|If you can’t change the stressor, change yourself. You can adapt to stressful situations and regain your sense of control by changing your expectations and attitude.|
|Reframe problems. Try to view stressful situations from a more positive perspective. Rather than fuming about a traffic jam, look at it as an opportunity to pause and regroup, listen to your favorite radio station, or enjoy some alone time.|
|Look at the big picture. Take perspective of the stressful situation. Ask yourself how important it will be in the long run. Will it matter in a month? A year? Is it really worth getting upset over? If the answer is no, focus your time and energy elsewhere.|
|Adjust your standards. Perfectionism is a major source of avoidable stress. Stop setting yourself up for failure by demanding perfection. Set reasonable standards for yourself and others, and learn to be okay with “good enough.”|
|Practice gratitude. When stress is getting you down, take a moment to reflect on all the things you appreciate in your life, including your own positive qualities and gifts. This simple strategy can help you keep things in perspective.|
|Accept the things you can’t change|
|Some sources of stress are unavoidable. You can’t prevent or change stressors such as the death of a loved one, a serious illness, or a national recession. In such cases, the best way to cope with stress is to accept things as they are. Acceptance may be difficult, but in the long run, it’s easier than railing against a situation you can’t change.|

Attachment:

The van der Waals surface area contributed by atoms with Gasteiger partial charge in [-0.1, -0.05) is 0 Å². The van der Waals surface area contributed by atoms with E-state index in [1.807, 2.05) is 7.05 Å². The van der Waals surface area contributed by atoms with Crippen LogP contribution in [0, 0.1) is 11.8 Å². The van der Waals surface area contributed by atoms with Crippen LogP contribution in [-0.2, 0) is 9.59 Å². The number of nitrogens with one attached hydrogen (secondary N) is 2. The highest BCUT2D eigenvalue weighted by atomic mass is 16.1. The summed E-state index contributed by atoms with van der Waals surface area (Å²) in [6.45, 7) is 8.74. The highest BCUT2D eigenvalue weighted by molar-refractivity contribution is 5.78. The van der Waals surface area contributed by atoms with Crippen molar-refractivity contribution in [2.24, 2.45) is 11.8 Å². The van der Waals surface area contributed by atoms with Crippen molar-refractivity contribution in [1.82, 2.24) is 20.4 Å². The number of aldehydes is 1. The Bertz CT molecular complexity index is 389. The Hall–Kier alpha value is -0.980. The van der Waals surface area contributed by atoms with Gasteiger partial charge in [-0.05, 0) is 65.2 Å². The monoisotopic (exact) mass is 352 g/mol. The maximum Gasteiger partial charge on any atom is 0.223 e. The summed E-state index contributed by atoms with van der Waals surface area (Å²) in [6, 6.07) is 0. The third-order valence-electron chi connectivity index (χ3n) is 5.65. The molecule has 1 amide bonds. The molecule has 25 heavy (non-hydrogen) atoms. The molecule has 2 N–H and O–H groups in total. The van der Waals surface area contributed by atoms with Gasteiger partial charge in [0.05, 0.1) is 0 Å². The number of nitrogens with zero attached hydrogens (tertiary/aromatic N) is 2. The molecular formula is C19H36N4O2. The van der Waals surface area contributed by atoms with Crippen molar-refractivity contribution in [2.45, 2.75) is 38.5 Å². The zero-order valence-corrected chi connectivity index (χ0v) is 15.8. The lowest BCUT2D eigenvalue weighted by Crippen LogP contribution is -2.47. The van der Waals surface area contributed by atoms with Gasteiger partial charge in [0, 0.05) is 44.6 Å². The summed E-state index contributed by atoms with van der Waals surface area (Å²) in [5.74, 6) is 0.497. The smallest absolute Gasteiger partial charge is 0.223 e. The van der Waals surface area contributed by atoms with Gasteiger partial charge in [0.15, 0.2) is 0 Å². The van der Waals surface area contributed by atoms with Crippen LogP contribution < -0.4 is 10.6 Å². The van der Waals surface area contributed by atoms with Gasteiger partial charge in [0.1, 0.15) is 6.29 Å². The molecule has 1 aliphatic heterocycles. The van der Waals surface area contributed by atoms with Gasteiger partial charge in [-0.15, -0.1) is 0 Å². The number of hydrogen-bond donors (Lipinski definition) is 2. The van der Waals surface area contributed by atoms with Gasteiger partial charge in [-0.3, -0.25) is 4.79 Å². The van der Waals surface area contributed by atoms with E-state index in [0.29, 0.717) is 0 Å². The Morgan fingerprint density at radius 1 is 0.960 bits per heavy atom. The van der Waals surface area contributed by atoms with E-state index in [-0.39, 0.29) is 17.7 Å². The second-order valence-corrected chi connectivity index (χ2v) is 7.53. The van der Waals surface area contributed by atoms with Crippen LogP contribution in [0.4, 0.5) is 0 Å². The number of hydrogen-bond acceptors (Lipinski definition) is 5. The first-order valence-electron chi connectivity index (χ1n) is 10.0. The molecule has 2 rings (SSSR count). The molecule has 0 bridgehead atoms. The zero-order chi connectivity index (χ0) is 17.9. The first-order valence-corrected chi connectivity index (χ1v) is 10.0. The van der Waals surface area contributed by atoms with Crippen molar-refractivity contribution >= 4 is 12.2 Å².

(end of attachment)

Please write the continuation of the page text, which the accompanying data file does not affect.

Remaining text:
|Don’t try to control the uncontrollable. Many things in life are beyond our control, particularly the behavior of other people. Rather than stressing out over them, focus on the things you can control such as the way you choose to react to problems.|
|Look for the upside. When facing major challenges, try to look at them as opportunities for personal growth. If your own poor choices contributed to a stressful situation, reflect on them and learn from your mistakes.|
|Learn to forgive. Accept the fact that we live in an imperfect world and that people make mistakes. Let go of anger and resentments. Free yourself from negative energy by forgiving and moving on.|
|Share your feelings. Expressing what you’re going through can be very cathartic, even if there’s nothing you can do to alter the stressful situation. Talk to a trusted friend or make an appointment with a therapist.|
Tip 3: Get moving
When you’re stressed, the last thing you probably feel like doing is getting up and exercising. But physical activity is a huge stress reliever—and you don’t have to be an athlete or spend hours in a gym to experience the benefits. Exercise releases endorphins that make you feel good, and it can also serve as a valuable distraction from your daily worries.